Rajané Katurah Brown (as Marie) and Jamecia Bennett (as Rosetta) in Park Square Theatre’s production of Marie and Rosetta. Photo by Petronella J. Ytsma.
Rosetta Tharpe was a swinging gospel music star who also played rocking secular music. A well-known name during World War II, she was a major influence on a variety of later music stars such as Elvis, Ray Charles, and Jimi Hendrix. Despite her fame and influence, however, recognition of her important role in the gospel and rock sound faded, and her name became unknown to many, including myself. Playwright George Brant’s play Marie and Rosetta, which recently ended its run at Park Square Theatre, brings this talented singer and musician back from the obscure and shares her legacy with another generation.
Under the direction of Wendy Knox, Brant tells the story of Rosetta (Jamecia Bennett) through her professional relationship and friendship with her young protégé Maria Knight (Rajene Kuturah Brown). It opens in a funeral parlor in Mississippi the day after Rosetta hired Maria to tour with her. She introduces Maria, who has lived in the North, as to what it is like to tour in the South when your are black. Because of their race, they are unable to stay at hotels/motels and depend on the kindness of others to provide them with a sleeping and rehearsal place such as the funeral parlor. Instead of playing clubs or concert halls, they set up in road houses, barns, etc. to hold their concerts.
Brant’s dialogue works well in the first half as both the two women get to know each other while the audience also learn about both. Maria has a steady history of performing gospel and has reservations about being associated with Rosetta’s more secular bluesy music. Rosetta is trying to reestablish herself as a gospel star while continuing to pursue her secular music.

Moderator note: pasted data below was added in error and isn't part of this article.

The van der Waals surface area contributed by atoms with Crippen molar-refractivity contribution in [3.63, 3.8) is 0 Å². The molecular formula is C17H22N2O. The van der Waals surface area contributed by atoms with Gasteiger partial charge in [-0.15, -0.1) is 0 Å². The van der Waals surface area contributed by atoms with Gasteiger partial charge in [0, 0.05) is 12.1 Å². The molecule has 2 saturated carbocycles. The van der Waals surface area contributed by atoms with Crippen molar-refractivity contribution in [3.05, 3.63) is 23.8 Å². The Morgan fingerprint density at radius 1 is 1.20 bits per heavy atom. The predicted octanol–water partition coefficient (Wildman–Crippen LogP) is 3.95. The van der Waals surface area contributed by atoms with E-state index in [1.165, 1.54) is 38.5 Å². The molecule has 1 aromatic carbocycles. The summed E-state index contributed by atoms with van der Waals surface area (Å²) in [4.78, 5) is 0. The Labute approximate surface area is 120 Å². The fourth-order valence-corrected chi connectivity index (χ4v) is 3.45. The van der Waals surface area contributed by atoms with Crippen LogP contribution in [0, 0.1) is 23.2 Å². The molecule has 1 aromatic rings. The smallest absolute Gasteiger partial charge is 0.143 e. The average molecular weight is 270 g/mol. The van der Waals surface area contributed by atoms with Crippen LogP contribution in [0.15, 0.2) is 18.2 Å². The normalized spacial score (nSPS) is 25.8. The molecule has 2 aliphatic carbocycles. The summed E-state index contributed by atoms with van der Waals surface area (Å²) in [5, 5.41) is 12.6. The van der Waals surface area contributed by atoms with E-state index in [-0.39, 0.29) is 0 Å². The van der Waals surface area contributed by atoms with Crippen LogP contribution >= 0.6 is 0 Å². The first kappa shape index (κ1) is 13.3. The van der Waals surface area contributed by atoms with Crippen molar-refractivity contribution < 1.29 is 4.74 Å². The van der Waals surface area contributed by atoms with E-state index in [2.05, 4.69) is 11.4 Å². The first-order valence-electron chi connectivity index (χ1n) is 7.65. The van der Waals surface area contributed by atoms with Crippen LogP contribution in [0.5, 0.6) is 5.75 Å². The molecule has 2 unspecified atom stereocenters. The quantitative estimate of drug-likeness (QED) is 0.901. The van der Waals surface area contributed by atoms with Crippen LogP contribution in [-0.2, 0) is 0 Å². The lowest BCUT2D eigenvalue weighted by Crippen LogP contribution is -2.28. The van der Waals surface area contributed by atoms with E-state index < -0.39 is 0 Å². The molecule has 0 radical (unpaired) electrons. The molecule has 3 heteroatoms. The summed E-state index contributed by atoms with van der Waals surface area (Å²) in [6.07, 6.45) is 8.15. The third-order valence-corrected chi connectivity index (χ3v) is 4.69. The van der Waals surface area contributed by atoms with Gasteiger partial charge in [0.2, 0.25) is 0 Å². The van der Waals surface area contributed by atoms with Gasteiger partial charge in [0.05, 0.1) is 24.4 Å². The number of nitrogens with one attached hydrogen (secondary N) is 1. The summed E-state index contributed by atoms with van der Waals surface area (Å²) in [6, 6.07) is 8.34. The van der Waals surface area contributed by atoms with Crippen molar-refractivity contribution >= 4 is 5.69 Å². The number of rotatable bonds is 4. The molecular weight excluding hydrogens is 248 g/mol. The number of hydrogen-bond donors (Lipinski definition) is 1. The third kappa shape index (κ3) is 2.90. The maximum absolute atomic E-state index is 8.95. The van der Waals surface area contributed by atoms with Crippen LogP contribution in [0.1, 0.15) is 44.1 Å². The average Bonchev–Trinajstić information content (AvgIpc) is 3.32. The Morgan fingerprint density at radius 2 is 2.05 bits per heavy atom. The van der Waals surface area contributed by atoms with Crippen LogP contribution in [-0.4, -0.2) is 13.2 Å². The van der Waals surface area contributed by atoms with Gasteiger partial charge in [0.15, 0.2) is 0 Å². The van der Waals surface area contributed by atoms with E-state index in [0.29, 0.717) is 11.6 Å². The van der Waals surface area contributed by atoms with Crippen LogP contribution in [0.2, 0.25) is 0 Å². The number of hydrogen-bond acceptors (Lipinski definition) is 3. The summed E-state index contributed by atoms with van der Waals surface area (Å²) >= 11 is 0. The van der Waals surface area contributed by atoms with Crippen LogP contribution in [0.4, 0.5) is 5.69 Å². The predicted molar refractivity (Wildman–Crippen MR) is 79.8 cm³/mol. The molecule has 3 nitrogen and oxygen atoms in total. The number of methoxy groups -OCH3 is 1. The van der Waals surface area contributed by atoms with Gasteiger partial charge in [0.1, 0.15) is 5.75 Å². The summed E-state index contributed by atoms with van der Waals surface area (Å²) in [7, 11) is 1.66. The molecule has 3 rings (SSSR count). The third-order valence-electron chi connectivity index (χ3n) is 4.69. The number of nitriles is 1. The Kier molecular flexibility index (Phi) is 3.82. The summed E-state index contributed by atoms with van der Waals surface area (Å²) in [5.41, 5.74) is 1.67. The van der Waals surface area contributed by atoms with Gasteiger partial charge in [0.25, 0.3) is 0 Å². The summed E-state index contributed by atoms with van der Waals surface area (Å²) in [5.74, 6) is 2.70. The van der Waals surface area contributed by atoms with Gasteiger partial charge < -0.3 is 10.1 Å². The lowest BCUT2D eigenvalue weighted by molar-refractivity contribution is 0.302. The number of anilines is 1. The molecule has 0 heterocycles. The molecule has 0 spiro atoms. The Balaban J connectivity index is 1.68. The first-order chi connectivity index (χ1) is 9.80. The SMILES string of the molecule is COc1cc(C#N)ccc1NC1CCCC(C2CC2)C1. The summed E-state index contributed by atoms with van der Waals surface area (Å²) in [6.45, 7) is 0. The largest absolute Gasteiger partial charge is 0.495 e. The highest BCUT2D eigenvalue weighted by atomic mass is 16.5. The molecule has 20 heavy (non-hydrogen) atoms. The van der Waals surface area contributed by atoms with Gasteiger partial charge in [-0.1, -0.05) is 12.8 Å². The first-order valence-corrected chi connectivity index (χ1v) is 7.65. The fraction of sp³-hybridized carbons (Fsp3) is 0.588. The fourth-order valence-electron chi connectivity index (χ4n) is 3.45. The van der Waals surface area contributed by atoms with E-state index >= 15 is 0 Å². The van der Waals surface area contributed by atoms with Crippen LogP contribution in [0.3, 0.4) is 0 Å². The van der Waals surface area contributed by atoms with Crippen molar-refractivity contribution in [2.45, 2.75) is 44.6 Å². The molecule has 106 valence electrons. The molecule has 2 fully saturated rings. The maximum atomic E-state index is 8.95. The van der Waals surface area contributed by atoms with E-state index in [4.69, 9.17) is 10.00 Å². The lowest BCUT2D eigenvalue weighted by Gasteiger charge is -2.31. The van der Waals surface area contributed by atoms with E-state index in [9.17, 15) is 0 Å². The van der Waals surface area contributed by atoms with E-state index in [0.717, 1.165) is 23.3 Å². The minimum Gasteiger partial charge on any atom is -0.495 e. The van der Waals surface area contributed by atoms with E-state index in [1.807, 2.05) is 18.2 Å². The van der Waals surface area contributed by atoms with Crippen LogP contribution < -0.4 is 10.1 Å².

One of the best scenes is when the two performers work together on a song and Maria keeps asking Rosetta to tone down language and movement in the song to make it more respectable. With great frustration, Rosetta attempts to placate Maria until it gets too much. But Maria loosens up and the two women begin to make beautiful and rocking music together. Bennett is hilarious as Rosetta and often spellbinding when she gets her electric guitar going. Kuturah, as Maria, manages the right amount of being prim and proper in the beginning and when she loosens up you can see why the two become such good friends.
The second half largely becomes a discography of Rosetta’s music under the musical direction of Gary D. Hines. The music is great, but the pacing of the first half gets lost. Rather than have the two performers simply sing a long list of songs, the show’s dynamic might be better served by transferring the singers to a concert stage, pulling away the furniture and adding lighting and musicians to let Rosetta really rip with her electric guitar.
As a play, the second half could also benefit from tweaking. But even with these flaws, the show makes for a wonderful evening for its light shone on an influential musical artist from the past.
Jamecia Bennett and Rajane Katurah Brown’s encore tribute to Sister Rosetta Tharpe and Marie Knight plays January 13, 2019 at the Dakota Jazz Club in Minneapolis, MN.
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